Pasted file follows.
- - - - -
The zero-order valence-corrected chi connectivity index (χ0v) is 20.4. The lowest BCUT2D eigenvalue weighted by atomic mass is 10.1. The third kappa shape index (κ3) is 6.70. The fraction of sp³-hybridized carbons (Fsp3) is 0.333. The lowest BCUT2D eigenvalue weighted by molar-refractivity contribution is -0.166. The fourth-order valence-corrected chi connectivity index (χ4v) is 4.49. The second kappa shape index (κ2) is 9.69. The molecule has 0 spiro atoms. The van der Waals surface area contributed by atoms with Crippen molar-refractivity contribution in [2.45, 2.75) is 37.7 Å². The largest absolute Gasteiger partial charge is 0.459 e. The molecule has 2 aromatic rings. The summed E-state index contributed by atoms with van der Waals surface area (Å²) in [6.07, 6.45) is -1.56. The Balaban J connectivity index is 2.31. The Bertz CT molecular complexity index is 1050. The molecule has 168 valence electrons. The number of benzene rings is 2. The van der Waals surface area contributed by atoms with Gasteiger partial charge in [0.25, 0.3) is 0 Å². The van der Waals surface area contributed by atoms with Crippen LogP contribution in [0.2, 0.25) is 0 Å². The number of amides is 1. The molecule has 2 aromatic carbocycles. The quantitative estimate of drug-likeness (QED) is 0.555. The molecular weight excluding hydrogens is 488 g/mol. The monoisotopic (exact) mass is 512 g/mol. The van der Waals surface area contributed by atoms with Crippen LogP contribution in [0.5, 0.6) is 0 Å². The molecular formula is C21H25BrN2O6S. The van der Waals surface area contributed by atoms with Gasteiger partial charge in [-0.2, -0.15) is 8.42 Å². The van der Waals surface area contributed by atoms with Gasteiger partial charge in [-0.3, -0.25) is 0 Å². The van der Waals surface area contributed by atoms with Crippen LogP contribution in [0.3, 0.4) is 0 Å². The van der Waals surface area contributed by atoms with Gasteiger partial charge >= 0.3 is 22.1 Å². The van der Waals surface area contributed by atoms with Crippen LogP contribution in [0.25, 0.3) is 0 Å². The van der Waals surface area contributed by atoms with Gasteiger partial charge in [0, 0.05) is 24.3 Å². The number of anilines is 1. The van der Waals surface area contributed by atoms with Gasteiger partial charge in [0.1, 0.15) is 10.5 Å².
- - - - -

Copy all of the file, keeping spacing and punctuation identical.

The zero-order valence-corrected chi connectivity index (χ0v) is 20.4. The lowest BCUT2D eigenvalue weighted by atomic mass is 10.1. The third kappa shape index (κ3) is 6.70. The fraction of sp³-hybridized carbons (Fsp3) is 0.333. The lowest BCUT2D eigenvalue weighted by molar-refractivity contribution is -0.166. The fourth-order valence-corrected chi connectivity index (χ4v) is 4.49. The second kappa shape index (κ2) is 9.69. The molecule has 0 spiro atoms. The van der Waals surface area contributed by atoms with Crippen molar-refractivity contribution in [2.45, 2.75) is 37.7 Å². The largest absolute Gasteiger partial charge is 0.459 e. The molecule has 2 aromatic rings. The summed E-state index contributed by atoms with van der Waals surface area (Å²) in [6.07, 6.45) is -1.56. The Balaban J connectivity index is 2.31. The Bertz CT molecular complexity index is 1050. The molecule has 168 valence electrons. The number of benzene rings is 2. The van der Waals surface area contributed by atoms with Gasteiger partial charge in [0.25, 0.3) is 0 Å². The van der Waals surface area contributed by atoms with Crippen LogP contribution in [0.2, 0.25) is 0 Å². The number of amides is 1. The molecule has 2 aromatic carbocycles. The quantitative estimate of drug-likeness (QED) is 0.555. The molecular weight excluding hydrogens is 488 g/mol. The monoisotopic (exact) mass is 512 g/mol. The van der Waals surface area contributed by atoms with Crippen LogP contribution in [0.5, 0.6) is 0 Å². The molecular formula is C21H25BrN2O6S. The van der Waals surface area contributed by atoms with Gasteiger partial charge in [-0.2, -0.15) is 8.42 Å². The van der Waals surface area contributed by atoms with Gasteiger partial charge in [-0.3, -0.25) is 0 Å². The van der Waals surface area contributed by atoms with Crippen LogP contribution in [0.3, 0.4) is 0 Å². The van der Waals surface area contributed by atoms with Gasteiger partial charge >= 0.3 is 22.1 Å². The van der Waals surface area contributed by atoms with Crippen LogP contribution in [0.25, 0.3) is 0 Å². The van der Waals surface area contributed by atoms with Gasteiger partial charge in [0, 0.05) is 24.3 Å². The number of anilines is 1. The van der Waals surface area contributed by atoms with Gasteiger partial charge in [0.1, 0.15) is 10.5 Å².